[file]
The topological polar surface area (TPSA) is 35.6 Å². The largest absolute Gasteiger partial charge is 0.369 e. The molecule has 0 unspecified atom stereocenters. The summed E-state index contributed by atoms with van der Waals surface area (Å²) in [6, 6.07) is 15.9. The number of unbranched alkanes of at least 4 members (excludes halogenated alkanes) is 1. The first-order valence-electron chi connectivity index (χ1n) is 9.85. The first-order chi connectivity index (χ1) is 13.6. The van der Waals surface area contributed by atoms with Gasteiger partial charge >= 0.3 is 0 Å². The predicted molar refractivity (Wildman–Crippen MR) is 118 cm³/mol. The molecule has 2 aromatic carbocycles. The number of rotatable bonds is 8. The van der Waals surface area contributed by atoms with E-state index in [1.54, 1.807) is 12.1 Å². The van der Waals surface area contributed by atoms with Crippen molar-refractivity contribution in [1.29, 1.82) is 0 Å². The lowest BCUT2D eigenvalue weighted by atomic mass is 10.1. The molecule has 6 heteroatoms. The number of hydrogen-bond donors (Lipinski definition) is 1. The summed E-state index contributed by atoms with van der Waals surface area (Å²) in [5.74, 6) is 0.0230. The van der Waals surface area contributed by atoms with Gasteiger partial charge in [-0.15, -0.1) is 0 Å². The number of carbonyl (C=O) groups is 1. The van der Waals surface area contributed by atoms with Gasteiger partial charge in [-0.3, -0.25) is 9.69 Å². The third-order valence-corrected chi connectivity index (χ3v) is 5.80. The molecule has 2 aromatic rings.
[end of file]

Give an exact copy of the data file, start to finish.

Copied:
The topological polar surface area (TPSA) is 35.6 Å². The largest absolute Gasteiger partial charge is 0.369 e. The molecule has 0 unspecified atom stereocenters. The summed E-state index contributed by atoms with van der Waals surface area (Å²) in [6, 6.07) is 15.9. The number of unbranched alkanes of at least 4 members (excludes halogenated alkanes) is 1. The first-order valence-electron chi connectivity index (χ1n) is 9.85. The first-order chi connectivity index (χ1) is 13.6. The van der Waals surface area contributed by atoms with Gasteiger partial charge >= 0.3 is 0 Å². The predicted molar refractivity (Wildman–Crippen MR) is 118 cm³/mol. The molecule has 2 aromatic carbocycles. The number of rotatable bonds is 8. The van der Waals surface area contributed by atoms with E-state index in [1.54, 1.807) is 12.1 Å². The van der Waals surface area contributed by atoms with Crippen molar-refractivity contribution in [1.29, 1.82) is 0 Å². The lowest BCUT2D eigenvalue weighted by atomic mass is 10.1. The molecule has 6 heteroatoms. The number of hydrogen-bond donors (Lipinski definition) is 1. The summed E-state index contributed by atoms with van der Waals surface area (Å²) in [5.74, 6) is 0.0230. The van der Waals surface area contributed by atoms with Gasteiger partial charge in [-0.15, -0.1) is 0 Å². The number of carbonyl (C=O) groups is 1. The van der Waals surface area contributed by atoms with Gasteiger partial charge in [-0.3, -0.25) is 9.69 Å². The third-order valence-corrected chi connectivity index (χ3v) is 5.80. The molecule has 2 aromatic rings.